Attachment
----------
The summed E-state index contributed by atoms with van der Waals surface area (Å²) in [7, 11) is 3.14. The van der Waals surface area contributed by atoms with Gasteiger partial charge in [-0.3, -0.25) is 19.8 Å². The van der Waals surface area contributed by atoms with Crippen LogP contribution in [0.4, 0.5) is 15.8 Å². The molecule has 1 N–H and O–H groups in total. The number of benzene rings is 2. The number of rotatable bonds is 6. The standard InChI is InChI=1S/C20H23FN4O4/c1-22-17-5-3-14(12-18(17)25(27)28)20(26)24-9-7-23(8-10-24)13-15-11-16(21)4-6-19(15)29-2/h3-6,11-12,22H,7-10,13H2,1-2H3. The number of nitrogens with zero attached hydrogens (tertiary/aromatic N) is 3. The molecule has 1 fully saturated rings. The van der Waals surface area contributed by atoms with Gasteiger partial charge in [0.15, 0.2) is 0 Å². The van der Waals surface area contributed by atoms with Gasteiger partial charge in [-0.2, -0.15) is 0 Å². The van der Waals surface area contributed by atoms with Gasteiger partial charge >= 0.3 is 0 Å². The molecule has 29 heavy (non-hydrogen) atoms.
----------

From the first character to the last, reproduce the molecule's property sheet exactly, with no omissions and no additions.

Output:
The summed E-state index contributed by atoms with van der Waals surface area (Å²) in [7, 11) is 3.14. The van der Waals surface area contributed by atoms with Gasteiger partial charge in [-0.3, -0.25) is 19.8 Å². The van der Waals surface area contributed by atoms with Crippen LogP contribution in [0.4, 0.5) is 15.8 Å². The molecule has 1 N–H and O–H groups in total. The number of benzene rings is 2. The number of rotatable bonds is 6. The standard InChI is InChI=1S/C20H23FN4O4/c1-22-17-5-3-14(12-18(17)25(27)28)20(26)24-9-7-23(8-10-24)13-15-11-16(21)4-6-19(15)29-2/h3-6,11-12,22H,7-10,13H2,1-2H3. The number of nitrogens with zero attached hydrogens (tertiary/aromatic N) is 3. The molecule has 1 fully saturated rings. The van der Waals surface area contributed by atoms with Gasteiger partial charge in [0.15, 0.2) is 0 Å². The van der Waals surface area contributed by atoms with Gasteiger partial charge in [-0.2, -0.15) is 0 Å². The van der Waals surface area contributed by atoms with Gasteiger partial charge >= 0.3 is 0 Å². The molecule has 29 heavy (non-hydrogen) atoms.